Posted by Maxwell WANG

Imagine that you play on the US national soccer team and you’ve just arrived at the stadium for the World Cup final game. Game time is in 30 minutes. Do you see your teammates sitting around, listening to headphones or just talking to one another, or better yet, kicking the soccer ball as far as they can? I’ll give you the answer. Nope. You are going to see them warming up, stretching, and mentally preparing for the game ahead. Now imagine another scenario. You are sitting in the balcony, ready to see the North Carolina Symphony play Mahler’s 1st symphony. The concert starts in 30 minutes. Is the stage empty because everyone shows up right before the first downbeat? I’ll give you this answer too. Nope. Chances are, everyone is either on stage or backstage warming up. You can probably guess why soccer players warm up. They’re going to be physically exerting themselves and their muscles need to be loose so that they don’t pull a muscle or become injured. Well what’s the point of a musician warming up? First, it gets their instrument warmed up (yes, temperature affects the intonation of instruments) and second, it loosens up either their embouchures and/or fingers, depending on what you play. But hey, there’s a big difference between stretching out someone’s arms and legs before the game and buzzing your lips or wiggling your fingers. Your lips and fingers are comprised of a multitude of much smaller muscles that have to make much more complex movements than arms or legs, and can get injured just the same. Yes, you heard right, you can pull a lip muscle. And as a musician, haven’t you ever noticed that you don’t play your best right off the bat? You need to warm things up before everything will work properly.

            Now you’re probably thinking back to your class warm up in high school and remembering how boring it was doing the same long tones every day. Well simply put, it doesn’t have to be, and you can and probably should change it slightly on a frequent basis! I’m going to walk you through a sample warm up/ daily routine outline for you to try.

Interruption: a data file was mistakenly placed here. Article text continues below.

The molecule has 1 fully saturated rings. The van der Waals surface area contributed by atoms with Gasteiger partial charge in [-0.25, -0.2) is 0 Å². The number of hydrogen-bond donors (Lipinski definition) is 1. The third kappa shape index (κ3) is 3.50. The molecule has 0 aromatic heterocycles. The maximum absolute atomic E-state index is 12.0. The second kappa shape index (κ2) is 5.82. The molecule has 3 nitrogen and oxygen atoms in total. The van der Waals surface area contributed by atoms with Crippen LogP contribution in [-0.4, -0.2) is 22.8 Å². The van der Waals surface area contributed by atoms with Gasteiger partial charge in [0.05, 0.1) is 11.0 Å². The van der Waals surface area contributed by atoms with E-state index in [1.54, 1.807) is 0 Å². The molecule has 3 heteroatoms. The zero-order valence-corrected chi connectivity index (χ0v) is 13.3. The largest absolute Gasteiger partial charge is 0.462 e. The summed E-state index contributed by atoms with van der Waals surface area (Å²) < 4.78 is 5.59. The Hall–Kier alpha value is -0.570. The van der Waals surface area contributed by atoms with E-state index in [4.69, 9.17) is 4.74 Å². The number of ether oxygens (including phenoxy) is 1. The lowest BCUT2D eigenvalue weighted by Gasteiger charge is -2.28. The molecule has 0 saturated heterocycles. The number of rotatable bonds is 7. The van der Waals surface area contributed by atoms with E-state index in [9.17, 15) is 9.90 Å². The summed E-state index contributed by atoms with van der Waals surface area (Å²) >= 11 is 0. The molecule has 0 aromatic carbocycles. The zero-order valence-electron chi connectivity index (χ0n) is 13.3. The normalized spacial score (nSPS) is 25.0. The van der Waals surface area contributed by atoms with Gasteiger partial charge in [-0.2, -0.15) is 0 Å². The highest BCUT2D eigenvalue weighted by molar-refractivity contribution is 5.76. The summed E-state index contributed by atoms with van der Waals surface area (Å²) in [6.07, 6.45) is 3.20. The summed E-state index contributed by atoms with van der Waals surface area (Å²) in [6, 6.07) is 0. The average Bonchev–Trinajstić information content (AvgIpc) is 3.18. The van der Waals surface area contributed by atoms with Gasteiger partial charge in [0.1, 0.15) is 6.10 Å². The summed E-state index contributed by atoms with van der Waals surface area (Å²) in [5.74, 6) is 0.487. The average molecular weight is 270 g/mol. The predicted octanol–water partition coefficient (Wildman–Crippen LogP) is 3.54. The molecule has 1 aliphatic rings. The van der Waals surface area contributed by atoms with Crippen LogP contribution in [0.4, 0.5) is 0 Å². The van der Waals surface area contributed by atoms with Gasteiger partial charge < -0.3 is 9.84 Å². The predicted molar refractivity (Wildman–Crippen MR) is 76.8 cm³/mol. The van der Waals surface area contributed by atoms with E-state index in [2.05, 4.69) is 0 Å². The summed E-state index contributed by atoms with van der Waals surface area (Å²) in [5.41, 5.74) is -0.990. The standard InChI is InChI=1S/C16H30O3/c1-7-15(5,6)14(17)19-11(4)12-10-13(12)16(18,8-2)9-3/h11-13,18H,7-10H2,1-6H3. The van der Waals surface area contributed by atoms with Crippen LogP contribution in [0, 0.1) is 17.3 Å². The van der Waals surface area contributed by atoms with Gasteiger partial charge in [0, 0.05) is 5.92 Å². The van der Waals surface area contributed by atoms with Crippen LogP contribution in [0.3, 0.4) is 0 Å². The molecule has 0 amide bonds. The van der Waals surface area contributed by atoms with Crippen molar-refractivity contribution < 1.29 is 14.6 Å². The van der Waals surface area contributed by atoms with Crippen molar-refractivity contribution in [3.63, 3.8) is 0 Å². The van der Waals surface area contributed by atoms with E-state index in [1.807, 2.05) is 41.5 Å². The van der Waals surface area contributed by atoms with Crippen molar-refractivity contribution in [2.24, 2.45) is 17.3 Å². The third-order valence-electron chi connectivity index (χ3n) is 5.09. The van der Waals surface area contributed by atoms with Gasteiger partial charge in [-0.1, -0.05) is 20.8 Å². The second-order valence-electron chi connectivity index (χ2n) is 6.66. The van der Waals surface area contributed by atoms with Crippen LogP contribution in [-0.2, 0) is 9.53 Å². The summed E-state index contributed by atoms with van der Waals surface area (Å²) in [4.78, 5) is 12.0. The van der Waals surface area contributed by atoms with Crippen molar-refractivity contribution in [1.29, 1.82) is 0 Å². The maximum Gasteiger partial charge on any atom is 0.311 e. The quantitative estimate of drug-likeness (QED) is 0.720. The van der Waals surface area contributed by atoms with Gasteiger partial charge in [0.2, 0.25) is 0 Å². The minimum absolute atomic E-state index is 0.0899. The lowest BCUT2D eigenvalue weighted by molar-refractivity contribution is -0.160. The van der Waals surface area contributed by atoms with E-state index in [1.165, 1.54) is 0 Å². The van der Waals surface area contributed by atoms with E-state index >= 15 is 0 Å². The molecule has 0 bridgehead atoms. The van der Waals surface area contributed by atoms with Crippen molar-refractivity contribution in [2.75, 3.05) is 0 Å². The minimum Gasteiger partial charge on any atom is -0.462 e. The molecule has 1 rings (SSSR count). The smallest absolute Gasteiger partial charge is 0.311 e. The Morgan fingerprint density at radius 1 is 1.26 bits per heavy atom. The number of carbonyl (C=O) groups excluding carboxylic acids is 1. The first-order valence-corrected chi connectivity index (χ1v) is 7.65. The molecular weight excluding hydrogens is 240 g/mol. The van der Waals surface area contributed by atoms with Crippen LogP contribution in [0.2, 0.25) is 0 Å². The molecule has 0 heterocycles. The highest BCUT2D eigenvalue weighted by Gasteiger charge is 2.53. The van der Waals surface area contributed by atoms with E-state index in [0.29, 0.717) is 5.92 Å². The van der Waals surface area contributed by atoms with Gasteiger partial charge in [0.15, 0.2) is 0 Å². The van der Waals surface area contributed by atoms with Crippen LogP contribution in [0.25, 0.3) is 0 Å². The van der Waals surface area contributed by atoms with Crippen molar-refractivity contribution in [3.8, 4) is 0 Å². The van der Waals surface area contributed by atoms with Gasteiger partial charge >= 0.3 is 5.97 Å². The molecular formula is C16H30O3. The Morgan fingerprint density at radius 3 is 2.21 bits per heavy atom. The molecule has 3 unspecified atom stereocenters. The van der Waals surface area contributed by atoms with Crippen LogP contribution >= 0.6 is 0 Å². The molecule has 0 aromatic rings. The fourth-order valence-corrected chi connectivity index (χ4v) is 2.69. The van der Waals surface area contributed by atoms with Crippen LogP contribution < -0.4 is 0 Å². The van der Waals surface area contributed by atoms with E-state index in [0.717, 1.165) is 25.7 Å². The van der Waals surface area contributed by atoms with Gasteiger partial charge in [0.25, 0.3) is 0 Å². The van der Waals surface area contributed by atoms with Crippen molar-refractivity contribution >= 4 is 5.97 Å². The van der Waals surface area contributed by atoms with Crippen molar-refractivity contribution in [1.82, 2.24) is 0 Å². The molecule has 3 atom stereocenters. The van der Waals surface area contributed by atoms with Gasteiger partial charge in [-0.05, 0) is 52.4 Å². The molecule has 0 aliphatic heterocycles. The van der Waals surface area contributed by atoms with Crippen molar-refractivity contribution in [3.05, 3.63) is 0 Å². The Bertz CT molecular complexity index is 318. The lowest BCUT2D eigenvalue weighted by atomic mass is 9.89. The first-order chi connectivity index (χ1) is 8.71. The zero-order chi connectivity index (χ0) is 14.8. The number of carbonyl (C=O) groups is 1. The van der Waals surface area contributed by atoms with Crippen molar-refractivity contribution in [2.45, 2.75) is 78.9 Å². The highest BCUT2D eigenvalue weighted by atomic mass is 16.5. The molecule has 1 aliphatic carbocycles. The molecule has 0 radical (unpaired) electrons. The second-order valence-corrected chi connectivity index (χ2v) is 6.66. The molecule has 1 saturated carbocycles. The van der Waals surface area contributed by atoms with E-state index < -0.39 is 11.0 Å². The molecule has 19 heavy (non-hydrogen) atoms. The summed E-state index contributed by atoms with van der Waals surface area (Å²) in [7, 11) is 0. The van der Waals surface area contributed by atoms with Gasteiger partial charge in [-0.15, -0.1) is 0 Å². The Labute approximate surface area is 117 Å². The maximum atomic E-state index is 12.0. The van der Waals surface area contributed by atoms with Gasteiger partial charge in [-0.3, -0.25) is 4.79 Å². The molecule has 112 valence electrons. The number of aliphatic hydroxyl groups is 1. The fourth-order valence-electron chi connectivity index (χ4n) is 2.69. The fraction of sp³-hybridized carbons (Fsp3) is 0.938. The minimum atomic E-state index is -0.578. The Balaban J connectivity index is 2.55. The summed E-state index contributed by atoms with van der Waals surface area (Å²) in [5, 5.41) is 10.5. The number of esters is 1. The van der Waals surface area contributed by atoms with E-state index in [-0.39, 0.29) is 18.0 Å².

1. Do just a little bit of free buzzing and/or mouthpiece buzzing of very simple tunes. This is to get your brain sending the correct signals to your lips. You should spend no more than 5 or so minutes doing this.
  2. Next, go to your horn and blow shorter, relaxed notes in the middle register. It can be a scale or chromatic in half notes with a break in between each note, preferably going down. Playing long tones first like you do in almost every single high school band is actually very taxing and hard to keep sustained and even when not already warmed up.
  3. From here, you are basically “warmed up,” and what you do now could be considered your daily routine and fundamental work. I’m putting these in an order, but you can swap them around depending on what you prefer. Based on the time you have to warm up, you might pick an exercise that most relates to what you will be playing later. For example, if you are going to be playing something fast and technical, you might start with articulation exercises, or if you will be playing something lyrical, you might start on slurs.
  4. Slurred chromatic scales with a metronome get your fingers moving in time and get you using consistent airflow. You can do one or two octaves, but always try to push yourself farther each week, whether in range or in tempo. Once you’ve played going up, then try them going down to work on your low range as well.
  5. Same-fingering slurs help use the correct embouchure and air support across partials, and help you develop evenness throughout the horn. Start with your open fingering or 1st position and then work your way down by half step. Feel free to make up slurring patterns and don’t just do the same one day in and day out. You want to be able to slur anywhere on the horn!
  6. Articulation exercises work on both your tongue speed and finger-tongue coordination. I would suggest articulating on the same pitch to work on tongue speed first, and then playing scales to work on your coordination. And again, tonguing exercises you can make up, or there are plenty to find online. Scales can be found online, and you should try and go through every scale each day to keep your brain and fingers nimble. Once you’ve mastered all the major scales, you can start adding minor scales and different modes.
  7. If you aren’t tired by now, you can work on multiple tonguing or flexibility training, which I just use the exercises out of the Arban book. If you don’t know what that is and are really serious about music, you should look it up and get one, because it has great exercises to work on everything. There is an Arban book for every brass instrument.


That wraps up a full warm-up/daily routine. I intentionally left everything vague because it is up to you to create new exercises and figure out ways to practice the things that you know you need to practice. Hopefully this blog post has convinced you to never go without a warm up because you either don’t think you need one, think they’re boring, or don’t know what to do. Warming up has a negative stigma about it, but it doesn’t have to. You can easily make it into something that you actually enjoy doing every single day!